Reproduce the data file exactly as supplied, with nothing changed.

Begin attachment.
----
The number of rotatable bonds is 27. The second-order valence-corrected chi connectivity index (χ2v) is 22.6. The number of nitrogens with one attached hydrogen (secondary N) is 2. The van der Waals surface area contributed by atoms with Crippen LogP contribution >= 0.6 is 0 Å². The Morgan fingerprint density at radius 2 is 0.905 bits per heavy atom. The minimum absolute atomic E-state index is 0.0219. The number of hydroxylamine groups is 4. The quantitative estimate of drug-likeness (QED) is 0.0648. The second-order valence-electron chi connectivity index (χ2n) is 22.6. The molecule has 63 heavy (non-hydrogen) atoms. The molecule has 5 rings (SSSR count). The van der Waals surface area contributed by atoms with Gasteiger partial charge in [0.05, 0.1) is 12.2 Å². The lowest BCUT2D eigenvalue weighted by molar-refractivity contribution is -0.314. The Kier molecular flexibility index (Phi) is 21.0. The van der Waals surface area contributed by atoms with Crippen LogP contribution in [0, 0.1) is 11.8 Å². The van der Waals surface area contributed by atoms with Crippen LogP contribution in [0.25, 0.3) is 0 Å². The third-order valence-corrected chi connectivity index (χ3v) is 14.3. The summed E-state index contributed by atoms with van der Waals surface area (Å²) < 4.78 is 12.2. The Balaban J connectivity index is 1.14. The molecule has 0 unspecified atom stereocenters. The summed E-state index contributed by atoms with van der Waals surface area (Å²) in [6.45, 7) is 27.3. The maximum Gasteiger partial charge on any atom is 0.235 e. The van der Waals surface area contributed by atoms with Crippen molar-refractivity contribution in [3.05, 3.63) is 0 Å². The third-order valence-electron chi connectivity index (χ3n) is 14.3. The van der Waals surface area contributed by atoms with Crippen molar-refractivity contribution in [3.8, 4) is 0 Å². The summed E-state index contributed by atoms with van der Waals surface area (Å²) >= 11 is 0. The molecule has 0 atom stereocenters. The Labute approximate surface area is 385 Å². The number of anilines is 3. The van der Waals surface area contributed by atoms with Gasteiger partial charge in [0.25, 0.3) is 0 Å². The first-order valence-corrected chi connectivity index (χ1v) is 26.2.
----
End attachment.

The number of rotatable bonds is 27. The second-order valence-corrected chi connectivity index (χ2v) is 22.6. The number of nitrogens with one attached hydrogen (secondary N) is 2. The van der Waals surface area contributed by atoms with Crippen LogP contribution >= 0.6 is 0 Å². The Morgan fingerprint density at radius 2 is 0.905 bits per heavy atom. The minimum absolute atomic E-state index is 0.0219. The number of hydroxylamine groups is 4. The quantitative estimate of drug-likeness (QED) is 0.0648. The second-order valence-electron chi connectivity index (χ2n) is 22.6. The molecule has 63 heavy (non-hydrogen) atoms. The molecule has 5 rings (SSSR count). The van der Waals surface area contributed by atoms with Gasteiger partial charge in [0.05, 0.1) is 12.2 Å². The lowest BCUT2D eigenvalue weighted by molar-refractivity contribution is -0.314. The Kier molecular flexibility index (Phi) is 21.0. The van der Waals surface area contributed by atoms with Crippen LogP contribution in [0, 0.1) is 11.8 Å². The van der Waals surface area contributed by atoms with Crippen LogP contribution in [0.25, 0.3) is 0 Å². The third-order valence-corrected chi connectivity index (χ3v) is 14.3. The summed E-state index contributed by atoms with van der Waals surface area (Å²) < 4.78 is 12.2. The Balaban J connectivity index is 1.14. The molecule has 0 unspecified atom stereocenters. The summed E-state index contributed by atoms with van der Waals surface area (Å²) in [6.45, 7) is 27.3. The maximum Gasteiger partial charge on any atom is 0.235 e. The van der Waals surface area contributed by atoms with Crippen molar-refractivity contribution in [3.05, 3.63) is 0 Å². The third-order valence-electron chi connectivity index (χ3n) is 14.3. The van der Waals surface area contributed by atoms with Crippen molar-refractivity contribution in [3.8, 4) is 0 Å². The summed E-state index contributed by atoms with van der Waals surface area (Å²) >= 11 is 0. The molecule has 0 atom stereocenters. The Labute approximate surface area is 385 Å². The number of anilines is 3. The van der Waals surface area contributed by atoms with Gasteiger partial charge in [0.25, 0.3) is 0 Å². The first-order valence-corrected chi connectivity index (χ1v) is 26.2.